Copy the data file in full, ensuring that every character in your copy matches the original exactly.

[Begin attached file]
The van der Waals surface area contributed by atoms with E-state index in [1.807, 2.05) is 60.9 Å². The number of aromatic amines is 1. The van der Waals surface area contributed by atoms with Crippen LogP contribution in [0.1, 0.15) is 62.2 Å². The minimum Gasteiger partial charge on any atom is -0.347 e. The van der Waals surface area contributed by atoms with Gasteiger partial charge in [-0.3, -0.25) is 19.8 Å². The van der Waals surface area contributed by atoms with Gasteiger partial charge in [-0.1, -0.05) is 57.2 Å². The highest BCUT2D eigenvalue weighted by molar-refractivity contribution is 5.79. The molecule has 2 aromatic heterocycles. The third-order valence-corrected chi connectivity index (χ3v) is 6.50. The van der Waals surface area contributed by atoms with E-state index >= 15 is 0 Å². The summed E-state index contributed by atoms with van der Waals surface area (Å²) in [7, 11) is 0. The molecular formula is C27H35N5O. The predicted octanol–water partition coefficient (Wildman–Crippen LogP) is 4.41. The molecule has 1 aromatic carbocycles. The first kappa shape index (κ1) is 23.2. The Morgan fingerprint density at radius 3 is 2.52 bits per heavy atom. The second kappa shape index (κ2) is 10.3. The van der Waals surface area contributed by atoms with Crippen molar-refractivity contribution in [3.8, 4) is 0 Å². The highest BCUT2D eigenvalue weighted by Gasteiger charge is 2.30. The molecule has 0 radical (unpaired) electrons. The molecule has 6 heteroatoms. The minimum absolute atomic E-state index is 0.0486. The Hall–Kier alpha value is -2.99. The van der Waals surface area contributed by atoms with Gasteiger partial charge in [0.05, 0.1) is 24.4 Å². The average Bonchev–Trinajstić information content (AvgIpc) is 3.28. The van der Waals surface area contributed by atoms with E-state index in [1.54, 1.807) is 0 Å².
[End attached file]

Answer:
The van der Waals surface area contributed by atoms with E-state index in [1.807, 2.05) is 60.9 Å². The number of aromatic amines is 1. The van der Waals surface area contributed by atoms with Crippen LogP contribution in [0.1, 0.15) is 62.2 Å². The minimum Gasteiger partial charge on any atom is -0.347 e. The van der Waals surface area contributed by atoms with Gasteiger partial charge in [-0.3, -0.25) is 19.8 Å². The van der Waals surface area contributed by atoms with Gasteiger partial charge in [-0.1, -0.05) is 57.2 Å². The highest BCUT2D eigenvalue weighted by molar-refractivity contribution is 5.79. The molecule has 2 aromatic heterocycles. The third-order valence-corrected chi connectivity index (χ3v) is 6.50. The van der Waals surface area contributed by atoms with E-state index >= 15 is 0 Å². The summed E-state index contributed by atoms with van der Waals surface area (Å²) in [7, 11) is 0. The molecular formula is C27H35N5O. The predicted octanol–water partition coefficient (Wildman–Crippen LogP) is 4.41. The molecule has 1 aromatic carbocycles. The first kappa shape index (κ1) is 23.2. The Morgan fingerprint density at radius 3 is 2.52 bits per heavy atom. The second kappa shape index (κ2) is 10.3. The van der Waals surface area contributed by atoms with Crippen molar-refractivity contribution in [3.8, 4) is 0 Å². The highest BCUT2D eigenvalue weighted by Gasteiger charge is 2.30. The molecule has 0 radical (unpaired) electrons. The molecule has 6 heteroatoms. The minimum absolute atomic E-state index is 0.0486. The Hall–Kier alpha value is -2.99. The van der Waals surface area contributed by atoms with Gasteiger partial charge in [0.05, 0.1) is 24.4 Å². The average Bonchev–Trinajstić information content (AvgIpc) is 3.28. The van der Waals surface area contributed by atoms with E-state index in [1.54, 1.807) is 0 Å².